BLM manages nearly 13 million acres in 546 WSAs, of which the agency has declared 6.72 million acres are unsuitable for wilderness designation. H.R. 1581 would release these lands that under current law must be managed to maintain wilderness characteristics and require BLM to manage those lands for multiple uses and prohibit any restrictions in the future.

Van Liew said in 1979 the USFS determined that 36.1 million acres were not suitable for designation. However, in 2001, the Clinton administration issued a nationwide rule for roadless area management, regardless of wilderness suitability, that imposed stringent land-use restrictions. Congressman McCarthy’s legislation would release lands USFS determined were not suitable for roadless designations.

“Finally, Congress appears to be willing to make a long overdue decision on these study areas, which have been held prisoner by the bureaucracy of the federal government,” Van Liew said. “We urge the House to take action on this legislation to end the uncertainty on millions of acres and revive struggling rural economies throughout the West relying on multiple-use activities.”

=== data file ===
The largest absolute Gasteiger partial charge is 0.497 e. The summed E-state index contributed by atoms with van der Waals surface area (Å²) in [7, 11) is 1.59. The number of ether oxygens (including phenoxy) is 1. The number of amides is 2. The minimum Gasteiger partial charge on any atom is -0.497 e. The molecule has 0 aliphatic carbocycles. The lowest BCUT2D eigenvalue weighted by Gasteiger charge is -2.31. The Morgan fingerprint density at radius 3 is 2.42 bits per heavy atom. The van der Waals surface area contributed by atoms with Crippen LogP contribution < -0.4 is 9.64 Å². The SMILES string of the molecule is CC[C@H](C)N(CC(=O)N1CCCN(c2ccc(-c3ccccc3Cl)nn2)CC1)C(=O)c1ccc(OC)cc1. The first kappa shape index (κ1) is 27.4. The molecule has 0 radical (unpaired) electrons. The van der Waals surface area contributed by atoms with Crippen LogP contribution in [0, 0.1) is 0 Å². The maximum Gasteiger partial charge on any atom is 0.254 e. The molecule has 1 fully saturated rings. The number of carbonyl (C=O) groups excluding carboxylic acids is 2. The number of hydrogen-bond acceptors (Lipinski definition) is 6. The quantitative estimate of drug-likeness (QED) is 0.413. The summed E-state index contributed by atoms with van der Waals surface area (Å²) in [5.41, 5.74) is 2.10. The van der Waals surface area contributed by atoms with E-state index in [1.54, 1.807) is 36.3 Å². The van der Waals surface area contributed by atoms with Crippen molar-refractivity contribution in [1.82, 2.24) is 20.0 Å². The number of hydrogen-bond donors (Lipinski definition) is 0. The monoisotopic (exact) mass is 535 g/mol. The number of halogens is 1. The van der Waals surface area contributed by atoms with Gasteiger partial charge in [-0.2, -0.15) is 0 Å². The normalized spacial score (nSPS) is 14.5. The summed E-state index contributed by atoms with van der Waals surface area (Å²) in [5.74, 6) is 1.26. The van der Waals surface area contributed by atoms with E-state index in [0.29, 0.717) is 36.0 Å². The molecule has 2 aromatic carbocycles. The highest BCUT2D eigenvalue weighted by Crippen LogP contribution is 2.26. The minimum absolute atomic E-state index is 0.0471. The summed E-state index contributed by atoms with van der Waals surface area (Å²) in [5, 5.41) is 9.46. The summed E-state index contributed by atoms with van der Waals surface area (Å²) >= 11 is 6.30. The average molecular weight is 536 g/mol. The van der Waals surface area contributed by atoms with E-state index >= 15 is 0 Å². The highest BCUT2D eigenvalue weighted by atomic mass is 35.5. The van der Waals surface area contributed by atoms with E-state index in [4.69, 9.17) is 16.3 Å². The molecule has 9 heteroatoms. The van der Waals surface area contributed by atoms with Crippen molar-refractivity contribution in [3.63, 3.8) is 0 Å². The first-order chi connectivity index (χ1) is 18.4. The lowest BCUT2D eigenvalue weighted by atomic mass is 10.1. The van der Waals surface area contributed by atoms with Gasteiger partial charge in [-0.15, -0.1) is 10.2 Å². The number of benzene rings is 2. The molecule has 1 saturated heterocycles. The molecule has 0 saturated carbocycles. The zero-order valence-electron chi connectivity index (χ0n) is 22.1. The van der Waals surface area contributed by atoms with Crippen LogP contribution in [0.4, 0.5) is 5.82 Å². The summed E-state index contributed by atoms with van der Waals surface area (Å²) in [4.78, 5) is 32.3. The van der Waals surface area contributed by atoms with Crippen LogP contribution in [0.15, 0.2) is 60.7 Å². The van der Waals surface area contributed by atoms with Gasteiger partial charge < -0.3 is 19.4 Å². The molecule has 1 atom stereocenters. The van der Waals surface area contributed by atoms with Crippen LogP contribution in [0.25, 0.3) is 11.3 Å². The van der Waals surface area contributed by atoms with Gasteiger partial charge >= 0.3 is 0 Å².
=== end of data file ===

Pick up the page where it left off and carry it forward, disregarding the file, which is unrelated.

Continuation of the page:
— Release by the PLC.

USDA Announces Export Promotion Allocations for FY 2011

Ag Secretary Tom Vilsack announced Friday, April 29, that the USDA’s Foreign Agricultural Service (FAS) awarded fiscal year (FY) 2011 funding to approximately 70 U.S. ag organizations to help expand commercial export markets for their goods. Approximately $226 million was awarded through the Foreign Market Development Program (FMD) and the Market Access Program (MAP).

Under FMD, FAS will allocate a total of $31.7 million to 22 trade organizations that represent U.S. ag producers. The organizations, which must contribute a minimum 50% cost share, will conduct activities that help maintain or increase demand for U.S. ag commodities overseas. Under MAP, FAS will provide $194.4 million to 68 nonprofit organizations and cooperatives. MAP participants must contribute a minimum 10% match for generic marketing and promotion activities and a dollar-for-dollar match for promotion of branded products by small businesses and cooperatives.